Awards – My Top 20 Films of 2022

So far, in our awards, we have looked at Action, Animation, Best of Australia, Cinematography, Costumes, Emotion, Fun, Music, Tension, and Worldbuilding.

However, in this last entry into our Best of 2022 awards, we crown our Best Film winner of 2022.

All films are subjective, so our list might look completely different from yours. Of the 102 films we revied last year, 92 had their Theatrical/Streaming in 2022, which is the list we draw our entries from. You can see the complete list of movies HERE.

Much like last year’s list, we have had many staggered releases towards the end of the year. So we may have films here that were released in 2021 for you but 2022 for us, and there may be some omissions here because we won’t get those films until later in 2023.

Okay, with that out of the way, let’s dive into the first entry in our list of Best Films of 2022.

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The Films of 2022 That Emotionally Wrecked Us

As I have gotten older, I am not afraid of having a good old-fashioned ugly cry in the cinemas when the time calls for it, and hell, I probably got emotional just writing this list (Spoiler: I did). Sometimes they are tears of grief, sometimes, they are tears of joy, and even still, sometimes, they are tears of anger. 

Emotion is a core part of the cinema experience. If you can’t get us to respond emotionally to your characters and/or the situation, I am sorry you failed to make a great film.

So without further ado, these are the films of 2022 that emotionally wrecked us. Be warned that there will be significant spoilers for the films in question.

The Nominees Are –

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The Phantom of the Open – Movie Review

TL;DR – It is an absolute delight. Mark Rylance completely encapsulates the character bringing warmth and nuisance to the role. Overall, I found the film to be an utter delight and filled with charm from start to finish.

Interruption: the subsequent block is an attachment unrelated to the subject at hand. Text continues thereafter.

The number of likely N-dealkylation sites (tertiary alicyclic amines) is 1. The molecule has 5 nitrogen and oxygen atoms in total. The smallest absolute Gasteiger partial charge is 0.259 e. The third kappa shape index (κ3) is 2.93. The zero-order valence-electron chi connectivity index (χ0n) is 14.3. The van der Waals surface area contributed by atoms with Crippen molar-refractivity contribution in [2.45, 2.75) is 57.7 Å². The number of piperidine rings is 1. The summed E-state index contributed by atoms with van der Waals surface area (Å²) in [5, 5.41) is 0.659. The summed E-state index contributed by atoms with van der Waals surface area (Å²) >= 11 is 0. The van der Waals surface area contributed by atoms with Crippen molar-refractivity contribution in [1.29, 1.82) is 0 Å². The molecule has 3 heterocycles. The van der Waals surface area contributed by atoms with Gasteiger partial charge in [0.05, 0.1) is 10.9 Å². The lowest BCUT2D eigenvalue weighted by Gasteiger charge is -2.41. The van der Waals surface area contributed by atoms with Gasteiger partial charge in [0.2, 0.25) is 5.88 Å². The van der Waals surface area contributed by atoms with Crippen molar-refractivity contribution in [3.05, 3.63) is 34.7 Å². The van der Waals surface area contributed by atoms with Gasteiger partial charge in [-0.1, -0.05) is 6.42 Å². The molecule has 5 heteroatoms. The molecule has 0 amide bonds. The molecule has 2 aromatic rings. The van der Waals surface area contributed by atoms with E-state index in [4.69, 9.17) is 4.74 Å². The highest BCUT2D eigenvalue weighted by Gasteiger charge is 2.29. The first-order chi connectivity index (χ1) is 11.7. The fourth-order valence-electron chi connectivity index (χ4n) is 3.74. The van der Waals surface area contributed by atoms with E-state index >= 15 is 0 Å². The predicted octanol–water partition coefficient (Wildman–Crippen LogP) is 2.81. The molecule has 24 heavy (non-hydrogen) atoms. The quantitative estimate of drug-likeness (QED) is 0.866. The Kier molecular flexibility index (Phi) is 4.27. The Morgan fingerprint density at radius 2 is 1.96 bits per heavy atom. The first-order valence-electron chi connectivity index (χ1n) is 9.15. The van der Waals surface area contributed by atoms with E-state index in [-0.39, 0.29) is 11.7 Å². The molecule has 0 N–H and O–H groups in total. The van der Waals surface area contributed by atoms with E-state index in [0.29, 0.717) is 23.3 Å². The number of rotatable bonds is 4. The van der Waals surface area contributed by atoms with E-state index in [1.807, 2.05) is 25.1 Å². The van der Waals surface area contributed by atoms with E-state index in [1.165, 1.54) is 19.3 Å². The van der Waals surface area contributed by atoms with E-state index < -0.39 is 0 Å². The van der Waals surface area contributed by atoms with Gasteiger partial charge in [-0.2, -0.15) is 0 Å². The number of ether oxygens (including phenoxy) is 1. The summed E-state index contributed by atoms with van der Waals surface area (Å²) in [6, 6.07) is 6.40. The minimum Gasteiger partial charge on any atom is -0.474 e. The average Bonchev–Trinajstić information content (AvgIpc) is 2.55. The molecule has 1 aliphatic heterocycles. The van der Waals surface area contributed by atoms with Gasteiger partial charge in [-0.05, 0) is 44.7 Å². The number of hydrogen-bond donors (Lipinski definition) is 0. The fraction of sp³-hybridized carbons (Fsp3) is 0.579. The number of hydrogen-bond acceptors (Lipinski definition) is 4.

Rating: 4 out of 5.

Post-Credit Scene – There is no post-credit scene

Disclosure – I was invited to a press screening of this film.

Maurice reveals his golf clothes under his work uniform like superman.

The Phantom of the Open Review

One of the best parts of this recent biopic resurgence has been discovering stories about people I had never heard about before. I am not much of a golf person, so while I knew the British Open was a thing that existed, I had not heard about one of the quirks in its history. However, cast Mark Rylance in your film, and you already have me on board, and what a delight it was.  
                          
So to set the scene, Maurice Flitcroft (Mark Rylance) was born in Barrow-in-Furness on the coast of northern England and much like his father before him, he was destined to work in the local shipyards until he was carried out on a box. But when he met Jean (Sally Hawkins), he knew his life would be focused on her and, eventually, his three children, Michael (Jake Davies) and the twins Gene (Christian Lees) and James (Jonah Lees). However, as the shipyard looks to be nationalised and Maurice has a genuine chance of getting a redundancy, he has to look to what he wants to do for his future. Well, one night, while watching the TV, he sees a game of golf being played and thought he’d have a crack at that and give the British Open a try.

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